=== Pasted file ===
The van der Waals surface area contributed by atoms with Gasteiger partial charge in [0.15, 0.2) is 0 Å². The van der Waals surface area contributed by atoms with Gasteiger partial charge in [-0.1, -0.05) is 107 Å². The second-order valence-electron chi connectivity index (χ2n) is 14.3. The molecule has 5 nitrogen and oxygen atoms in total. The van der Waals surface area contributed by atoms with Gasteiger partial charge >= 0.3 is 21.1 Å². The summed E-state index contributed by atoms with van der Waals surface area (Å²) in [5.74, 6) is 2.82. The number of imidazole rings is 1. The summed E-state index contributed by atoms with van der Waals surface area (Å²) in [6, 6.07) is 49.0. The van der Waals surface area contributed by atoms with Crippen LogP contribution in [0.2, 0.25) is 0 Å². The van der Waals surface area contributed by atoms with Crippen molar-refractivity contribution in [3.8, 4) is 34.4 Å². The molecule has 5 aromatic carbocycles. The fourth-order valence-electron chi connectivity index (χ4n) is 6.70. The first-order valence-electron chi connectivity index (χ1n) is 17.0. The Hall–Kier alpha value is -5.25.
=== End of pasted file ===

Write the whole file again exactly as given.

The van der Waals surface area contributed by atoms with Gasteiger partial charge in [0.15, 0.2) is 0 Å². The van der Waals surface area contributed by atoms with Gasteiger partial charge in [-0.1, -0.05) is 107 Å². The second-order valence-electron chi connectivity index (χ2n) is 14.3. The molecule has 5 nitrogen and oxygen atoms in total. The van der Waals surface area contributed by atoms with Gasteiger partial charge >= 0.3 is 21.1 Å². The summed E-state index contributed by atoms with van der Waals surface area (Å²) in [5.74, 6) is 2.82. The number of imidazole rings is 1. The summed E-state index contributed by atoms with van der Waals surface area (Å²) in [6, 6.07) is 49.0. The van der Waals surface area contributed by atoms with Crippen LogP contribution in [0.2, 0.25) is 0 Å². The van der Waals surface area contributed by atoms with Crippen molar-refractivity contribution in [3.8, 4) is 34.4 Å². The molecule has 5 aromatic carbocycles. The fourth-order valence-electron chi connectivity index (χ4n) is 6.70. The first-order valence-electron chi connectivity index (χ1n) is 17.0. The Hall–Kier alpha value is -5.25.